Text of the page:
In the decades of the 1940s to 1970s, the Jewish Community Council also dealt with the makeup and evolution of the predominantly Jewish neighborhoods of Detroit, mostly in the north and northwest areas of the city. Documents discuss tensions in the community, redlining and other real estate practices, neighborhood groups to promote harmony and others to “defend” neighborhoods, “Clean Up” campaigns, housing studies and resident surveys, legal actions and crisis management. The Council’s attempts, along with partner organizations, to address the issues—with neighborhood programs and activities, public meetings, committees and newsletters--are well documented here. One notable resource is a 49-page report released in October 1958, titled “Negro-Jewish Relations,” from the American Jewish Committee (AJC). It cites “Jewish ignorance” and “Negro misinformation” as a source of many tensions and a hindrance to understanding. It reviews hostility on both sides, discrimination, nationalism, expectations and institutional problems.

The efforts to accept and contribute to peaceful neighborhood evolution are contrasted with protests against “Negro occupancy” from the general community, but also from the KKK and other extreme groups. The Council records include local and national “anti-Negro literature” from the 1950s and anti-communist documents from the same period.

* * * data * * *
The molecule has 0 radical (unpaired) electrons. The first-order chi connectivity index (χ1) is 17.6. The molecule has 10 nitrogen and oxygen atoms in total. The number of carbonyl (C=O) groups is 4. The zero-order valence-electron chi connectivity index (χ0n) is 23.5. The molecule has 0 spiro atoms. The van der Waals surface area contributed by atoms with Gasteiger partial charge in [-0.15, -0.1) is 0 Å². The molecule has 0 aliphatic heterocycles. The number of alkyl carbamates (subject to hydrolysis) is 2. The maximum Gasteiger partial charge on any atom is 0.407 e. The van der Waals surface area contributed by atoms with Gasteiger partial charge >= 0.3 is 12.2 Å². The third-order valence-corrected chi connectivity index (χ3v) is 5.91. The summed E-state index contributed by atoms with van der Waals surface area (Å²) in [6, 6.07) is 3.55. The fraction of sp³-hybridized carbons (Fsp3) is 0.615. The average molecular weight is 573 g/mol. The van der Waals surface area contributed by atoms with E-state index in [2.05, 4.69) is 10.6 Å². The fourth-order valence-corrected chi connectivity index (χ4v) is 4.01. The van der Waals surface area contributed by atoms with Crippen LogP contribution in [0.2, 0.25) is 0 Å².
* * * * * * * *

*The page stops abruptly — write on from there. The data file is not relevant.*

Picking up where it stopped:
The Jewish Community Council followed news and opinions of the African-American community in Detroit, with many folders of clippings regarding organizations such as the National Council of Negro Women, the NAACP, the Negro Labor Committee and the Detroit Negro Labor Council.

Members of the Council lobbied at all levels of government to legislate civil rights, housing equity and labor rights, including the Fair Employment Practice Act. One noteworthy document is “Portrait of Michigan—A Story in Contrasts,” by Olive R. Beasley, Executive Secretary of the Michigan Committee on Civil Rights. Undated, though probably from the early 1950s, this essay traces some social and economic history of Michigan as far back as the 1830s, citing the state’s “rich liberal tradition” and its dealings with refugees from slavery in the South. Beasley bemoans the “retrogression” of the state regarding racial and social issues and particularly its legislative treatment of current Black citizens in terms of red-lining, job discrimination and civil rights.

The perspectives reflected in these records of a prominent community organization give a picture of neighborhoods and institutions in flux over several decades. Historians will find resources here to track the evolution of those concerns, problems and issues, and to ponder how much or how little has changed since then.

Some related collections at the Reuther Library:
Detroit Public Schools Community Relations Division Records
Detroit Board of Education Detroit Public Schools Records
NAACP Detroit Branch Records
Detroit Commission on Community Relations (DCCR) / Human Rights Department Records
Civil Rights Congress of Michigan Records

Tales from the Reuther Library podcast:
The Detroit Interracial Committee and Racial Pragmatism, 1944-1950